Life at UCB through the eyes of our international student bloggers

Struggles of being an almost-adult

Struggles of being an almost-adult

Adulthood isn’t the same for everyone, it definitely doesn’t come around at the same time as others. Some might feel like they’re an adult later on in life but some might feel like they’re an adult as early as sixteen. Adulthood also comes in different types of levels: there’s parenting, grandparenthood and the almost-adult. Either way, being an adult means something different to everyone, so in today’s blog, I will be talking about my almost-adult struggles. 

You do things by yourself. Yes, you can ask for assistance, but most of the time, you have to do it all yourself, whether it be cooking, grocery shopping or booking a doctor’s appointment. So, if you make a mistake – overcooking rice, eating unhealthily or missing an urgent consultation – you take responsibility for it, which leads us to our next point. 

Taking responsibility. You have responsibilities to take care of, unlike when you were a child, where you mindlessly have fun while your parents take care of the serious stuff. That ‘serious stuff’ being paying the rent, the bills, doing your laundry, washing the dishes etc.. For instance, the responsibility that I had to take care of recently had something to do with my power sockets. Neither of them works, therefore, it is my responsibility to remind the staff daily about it until it is fully fixed. Or else, I would have to hang around the kitchen in order to charge my electronics. 

Choices, choices, choices. Just like responsibilities, you also have to make good choices. As an indecisive person, it is very difficult to make choices at times. Should I lazily lounge in bed, scrolling aimlessly through TikTok and ignore the piling assignments? Should I cook a proper meal today, or should I heat up the kettle and eat instant noodles instead? Should I waste my money on clothes that I will probably wear once, or should I save them up for future purposes? Whatever choices you make, whether good or bad, it will have consequences and it is up to the individual which path they would rather take.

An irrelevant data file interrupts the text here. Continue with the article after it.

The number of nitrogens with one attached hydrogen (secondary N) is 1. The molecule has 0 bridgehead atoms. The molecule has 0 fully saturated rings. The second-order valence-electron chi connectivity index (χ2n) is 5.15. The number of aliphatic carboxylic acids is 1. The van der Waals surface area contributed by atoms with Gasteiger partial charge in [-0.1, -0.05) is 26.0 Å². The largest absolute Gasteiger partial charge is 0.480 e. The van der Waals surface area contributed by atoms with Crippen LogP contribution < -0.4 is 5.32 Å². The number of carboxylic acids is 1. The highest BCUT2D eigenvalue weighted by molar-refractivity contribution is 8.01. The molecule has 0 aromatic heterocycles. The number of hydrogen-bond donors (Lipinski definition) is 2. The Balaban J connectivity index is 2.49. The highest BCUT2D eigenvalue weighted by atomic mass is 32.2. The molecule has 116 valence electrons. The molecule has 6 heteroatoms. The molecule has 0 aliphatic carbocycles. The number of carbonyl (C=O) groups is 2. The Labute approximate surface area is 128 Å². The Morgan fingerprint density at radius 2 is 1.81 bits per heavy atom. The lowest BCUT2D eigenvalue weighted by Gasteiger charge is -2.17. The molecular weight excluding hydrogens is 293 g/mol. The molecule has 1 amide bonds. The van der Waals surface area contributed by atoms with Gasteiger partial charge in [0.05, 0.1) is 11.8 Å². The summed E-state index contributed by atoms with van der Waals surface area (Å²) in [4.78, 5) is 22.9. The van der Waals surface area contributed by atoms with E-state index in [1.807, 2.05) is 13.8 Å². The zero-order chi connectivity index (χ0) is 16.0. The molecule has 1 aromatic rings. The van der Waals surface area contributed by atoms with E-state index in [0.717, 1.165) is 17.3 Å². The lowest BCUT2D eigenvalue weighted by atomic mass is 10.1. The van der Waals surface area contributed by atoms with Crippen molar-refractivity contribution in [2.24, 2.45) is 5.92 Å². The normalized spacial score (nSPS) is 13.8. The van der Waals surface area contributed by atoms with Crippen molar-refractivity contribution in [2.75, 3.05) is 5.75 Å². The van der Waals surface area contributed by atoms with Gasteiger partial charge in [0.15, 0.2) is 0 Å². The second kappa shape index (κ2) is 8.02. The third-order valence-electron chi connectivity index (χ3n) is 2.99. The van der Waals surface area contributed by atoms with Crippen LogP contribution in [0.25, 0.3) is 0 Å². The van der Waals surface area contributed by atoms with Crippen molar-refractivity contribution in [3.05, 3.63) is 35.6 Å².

Independence. You now live alone, you earn your own money, you buy whatever and whenever you want. You’ve got a job, but despite the freedom, you always feel the need to ask your parents if you can go out with your friends. There are definitely times where I feel like I need to ask for my Mum’s permission if I can buy groceries when I can literally just go. This then leads us to our next point…

Social expectations. Society has expectations when you tell them that you’re an ‘adult.’ They expect you to know everything once you turn 18 because you’re, well, an adult. However, there are certain times where you just don’t feel like one. As mentioned earlier, everyone goes through adulthood in different phases of their life. For example, there is this societal pressure where once you’re an adult, you’re expected to know everything about paying taxes and loans or it could be as little as expecting you to live a certain lifestyle, the way you dress or act. 

Overall, there are times where I think about how I am going to fully take responsibility for very big things such as owning a house, having a family or being a hardworking career woman. It sounds terrifying and based on my parents’ or relatives experience, it sounds awfully stressful. Although I could always change my ways in order to prevent it from occurring to me, I couldn’t help but get that daunting feeling that shovels deeply into my chest. However, as the popular saying goes, ‘it’s the way of life’ and it’s up to us how we tolerate it. 

I hope you enjoyed this week’s blog. See you next week, fellow almost-adults! 

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